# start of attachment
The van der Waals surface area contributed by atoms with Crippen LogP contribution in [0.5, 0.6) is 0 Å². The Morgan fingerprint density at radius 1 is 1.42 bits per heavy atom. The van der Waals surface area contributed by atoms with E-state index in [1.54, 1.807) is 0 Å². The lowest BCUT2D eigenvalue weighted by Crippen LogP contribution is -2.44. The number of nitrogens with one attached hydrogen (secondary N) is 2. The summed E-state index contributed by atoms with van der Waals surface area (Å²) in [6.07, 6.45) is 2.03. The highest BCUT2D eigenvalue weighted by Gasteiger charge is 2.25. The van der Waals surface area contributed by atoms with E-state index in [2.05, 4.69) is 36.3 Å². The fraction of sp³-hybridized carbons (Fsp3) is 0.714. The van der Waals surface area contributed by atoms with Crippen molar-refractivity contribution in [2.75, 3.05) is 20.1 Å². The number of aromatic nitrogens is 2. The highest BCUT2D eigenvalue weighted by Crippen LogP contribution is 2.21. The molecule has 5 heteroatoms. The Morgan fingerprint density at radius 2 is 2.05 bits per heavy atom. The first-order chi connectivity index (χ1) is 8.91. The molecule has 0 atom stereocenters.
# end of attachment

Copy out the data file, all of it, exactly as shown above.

The van der Waals surface area contributed by atoms with Crippen LogP contribution in [0.5, 0.6) is 0 Å². The Morgan fingerprint density at radius 1 is 1.42 bits per heavy atom. The van der Waals surface area contributed by atoms with E-state index in [1.54, 1.807) is 0 Å². The lowest BCUT2D eigenvalue weighted by Crippen LogP contribution is -2.44. The number of nitrogens with one attached hydrogen (secondary N) is 2. The summed E-state index contributed by atoms with van der Waals surface area (Å²) in [6.07, 6.45) is 2.03. The highest BCUT2D eigenvalue weighted by Gasteiger charge is 2.25. The van der Waals surface area contributed by atoms with E-state index in [2.05, 4.69) is 36.3 Å². The fraction of sp³-hybridized carbons (Fsp3) is 0.714. The van der Waals surface area contributed by atoms with Crippen molar-refractivity contribution in [2.75, 3.05) is 20.1 Å². The number of aromatic nitrogens is 2. The highest BCUT2D eigenvalue weighted by Crippen LogP contribution is 2.21. The molecule has 5 heteroatoms. The Morgan fingerprint density at radius 2 is 2.05 bits per heavy atom. The first-order chi connectivity index (χ1) is 8.91. The molecule has 0 atom stereocenters.